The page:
Neal Ziring, Technical Director in the Information Assurance Directorate at the National Security Agency (NSA), provided a lecture titled “Building Robust Security Solutions Using Layering and Independence,” Jan. 17. Ziring spoke to Naval Postgraduate School students, staff and faculty about the importance of layering security components to protect critical systems and data.
“If you need greater assurance than a single commercial off-the-shelf component can provide, a layered solution can be useful,” explained Ziring. “So how does this work? One way to approach this is if you have some requirement such as confidentiality, you may start by selecting some standards that you believe are important. And you select those standards, and for each of those, you may have some candidate set of commercial products that can implement that service or that standard.”
He spoke about the difference between government and commercial devices, and the importance of selecting the right option for the kind of system being secured. He noted that one of his primary objectives when looking at security systems is making it as difficult as possible for would-be attackers to gain access.
“It’s all very nice to say, ‘I have three layers of encryption.’ But if all of those layers are the same, and they exhibit the same vulnerabilities, then I am not getting the benefits out of my investment in those multiple layers that I would like to get,” explained Ziring. “What I hope to do is give my adversary a bad day. That’s how I tend to measure most security systems these days: It is going to make my adversary unhappy with his job that I am using these mechanisms?”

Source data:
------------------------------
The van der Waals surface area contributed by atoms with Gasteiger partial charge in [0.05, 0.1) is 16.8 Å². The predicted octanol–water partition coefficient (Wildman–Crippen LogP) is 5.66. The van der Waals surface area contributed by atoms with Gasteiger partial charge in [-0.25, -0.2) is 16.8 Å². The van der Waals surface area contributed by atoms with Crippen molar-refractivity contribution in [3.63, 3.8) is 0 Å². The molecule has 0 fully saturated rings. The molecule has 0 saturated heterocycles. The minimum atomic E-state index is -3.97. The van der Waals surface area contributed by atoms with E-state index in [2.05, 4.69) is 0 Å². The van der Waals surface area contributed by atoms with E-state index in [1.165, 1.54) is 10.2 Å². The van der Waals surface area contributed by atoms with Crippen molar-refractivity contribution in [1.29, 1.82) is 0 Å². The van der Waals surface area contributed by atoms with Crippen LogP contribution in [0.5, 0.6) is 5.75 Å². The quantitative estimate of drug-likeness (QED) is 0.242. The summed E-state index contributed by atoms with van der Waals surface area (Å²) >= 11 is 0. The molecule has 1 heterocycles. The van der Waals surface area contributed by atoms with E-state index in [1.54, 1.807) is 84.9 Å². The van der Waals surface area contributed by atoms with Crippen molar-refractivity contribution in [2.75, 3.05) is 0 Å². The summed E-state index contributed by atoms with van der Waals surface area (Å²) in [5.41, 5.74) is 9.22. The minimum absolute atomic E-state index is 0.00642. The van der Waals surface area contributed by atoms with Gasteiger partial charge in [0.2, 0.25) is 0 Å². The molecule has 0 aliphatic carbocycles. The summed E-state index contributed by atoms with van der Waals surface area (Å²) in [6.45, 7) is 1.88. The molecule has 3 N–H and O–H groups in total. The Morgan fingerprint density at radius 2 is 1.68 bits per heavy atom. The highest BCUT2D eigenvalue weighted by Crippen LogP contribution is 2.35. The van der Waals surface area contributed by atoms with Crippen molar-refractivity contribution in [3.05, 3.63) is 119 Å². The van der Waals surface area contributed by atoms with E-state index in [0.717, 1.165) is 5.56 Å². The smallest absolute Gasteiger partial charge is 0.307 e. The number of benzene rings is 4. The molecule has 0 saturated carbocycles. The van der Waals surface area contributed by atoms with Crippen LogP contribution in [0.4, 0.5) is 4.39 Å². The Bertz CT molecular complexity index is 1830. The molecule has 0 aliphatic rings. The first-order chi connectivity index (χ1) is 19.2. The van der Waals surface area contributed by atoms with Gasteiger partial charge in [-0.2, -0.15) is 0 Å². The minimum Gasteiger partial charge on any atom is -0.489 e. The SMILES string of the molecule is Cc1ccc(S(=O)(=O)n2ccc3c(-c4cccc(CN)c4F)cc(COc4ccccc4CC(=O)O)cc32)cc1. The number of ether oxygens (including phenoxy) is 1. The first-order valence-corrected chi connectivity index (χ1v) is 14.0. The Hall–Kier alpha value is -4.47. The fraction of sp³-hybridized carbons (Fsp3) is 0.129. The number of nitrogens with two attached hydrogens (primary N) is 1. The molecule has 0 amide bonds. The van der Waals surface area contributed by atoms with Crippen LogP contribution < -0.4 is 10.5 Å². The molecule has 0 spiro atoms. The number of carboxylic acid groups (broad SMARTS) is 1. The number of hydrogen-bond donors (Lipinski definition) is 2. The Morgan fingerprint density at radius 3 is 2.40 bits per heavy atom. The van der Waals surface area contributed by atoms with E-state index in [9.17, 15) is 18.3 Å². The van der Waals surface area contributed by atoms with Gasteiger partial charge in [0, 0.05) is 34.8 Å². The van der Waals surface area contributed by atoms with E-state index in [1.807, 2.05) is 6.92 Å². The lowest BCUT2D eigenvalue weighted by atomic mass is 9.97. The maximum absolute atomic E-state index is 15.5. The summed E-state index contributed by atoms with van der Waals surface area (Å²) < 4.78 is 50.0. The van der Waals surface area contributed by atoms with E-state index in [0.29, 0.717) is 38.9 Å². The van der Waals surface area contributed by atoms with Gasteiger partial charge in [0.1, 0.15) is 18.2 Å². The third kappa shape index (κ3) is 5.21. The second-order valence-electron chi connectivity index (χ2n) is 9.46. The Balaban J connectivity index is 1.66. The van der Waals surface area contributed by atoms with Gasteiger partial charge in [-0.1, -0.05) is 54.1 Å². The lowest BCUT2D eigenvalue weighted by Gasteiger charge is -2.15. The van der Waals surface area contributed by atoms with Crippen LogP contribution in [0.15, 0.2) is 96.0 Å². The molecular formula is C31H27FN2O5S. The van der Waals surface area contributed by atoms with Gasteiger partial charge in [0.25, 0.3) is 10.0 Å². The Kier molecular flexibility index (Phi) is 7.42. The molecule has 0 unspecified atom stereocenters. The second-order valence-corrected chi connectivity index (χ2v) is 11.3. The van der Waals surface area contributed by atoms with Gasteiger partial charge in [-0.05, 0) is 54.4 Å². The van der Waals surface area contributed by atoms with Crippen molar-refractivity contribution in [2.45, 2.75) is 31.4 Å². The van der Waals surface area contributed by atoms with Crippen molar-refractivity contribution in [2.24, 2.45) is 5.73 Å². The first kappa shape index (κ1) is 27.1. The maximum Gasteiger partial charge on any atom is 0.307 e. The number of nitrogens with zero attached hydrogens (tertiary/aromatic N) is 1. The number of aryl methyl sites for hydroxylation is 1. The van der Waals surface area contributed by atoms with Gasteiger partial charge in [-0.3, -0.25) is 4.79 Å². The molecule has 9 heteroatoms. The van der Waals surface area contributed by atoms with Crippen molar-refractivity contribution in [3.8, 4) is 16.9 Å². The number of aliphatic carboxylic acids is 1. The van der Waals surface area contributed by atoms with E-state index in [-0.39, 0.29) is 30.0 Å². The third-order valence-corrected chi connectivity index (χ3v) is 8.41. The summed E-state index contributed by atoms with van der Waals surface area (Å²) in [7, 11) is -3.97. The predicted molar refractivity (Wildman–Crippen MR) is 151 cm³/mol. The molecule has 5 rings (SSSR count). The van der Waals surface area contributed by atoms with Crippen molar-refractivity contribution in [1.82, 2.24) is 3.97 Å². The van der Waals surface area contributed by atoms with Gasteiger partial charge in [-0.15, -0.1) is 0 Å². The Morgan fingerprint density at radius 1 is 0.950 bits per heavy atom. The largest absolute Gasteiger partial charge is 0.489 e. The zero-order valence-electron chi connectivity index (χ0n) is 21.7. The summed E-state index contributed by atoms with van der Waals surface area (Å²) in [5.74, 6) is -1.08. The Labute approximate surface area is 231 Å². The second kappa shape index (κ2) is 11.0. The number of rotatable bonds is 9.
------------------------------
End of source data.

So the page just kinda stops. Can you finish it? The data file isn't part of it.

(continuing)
Chair of the NPS Cyber Academic Group and Professor of Computer Science, Dr. Cynthia Irvine, noted the value of having security experts like Ziring lecturing to students on the value of security studies.
“Neal Ziring's talk provided an excellent overview of the direction NSA is now moving in to protect classified information in a limited set of environments,” said Irvine. “Understanding this will be useful to our students.”
Ziring explored layering, and the architectural approaches to it, as a means of protecting critical systems. His lecture helped NPS students further understand the applications, costs and benefits of layering.
Ziring previously worked at AT&T Bell Labs, and later served as a technical director for the Vulnerability Analysis and Operations Group at the NSA.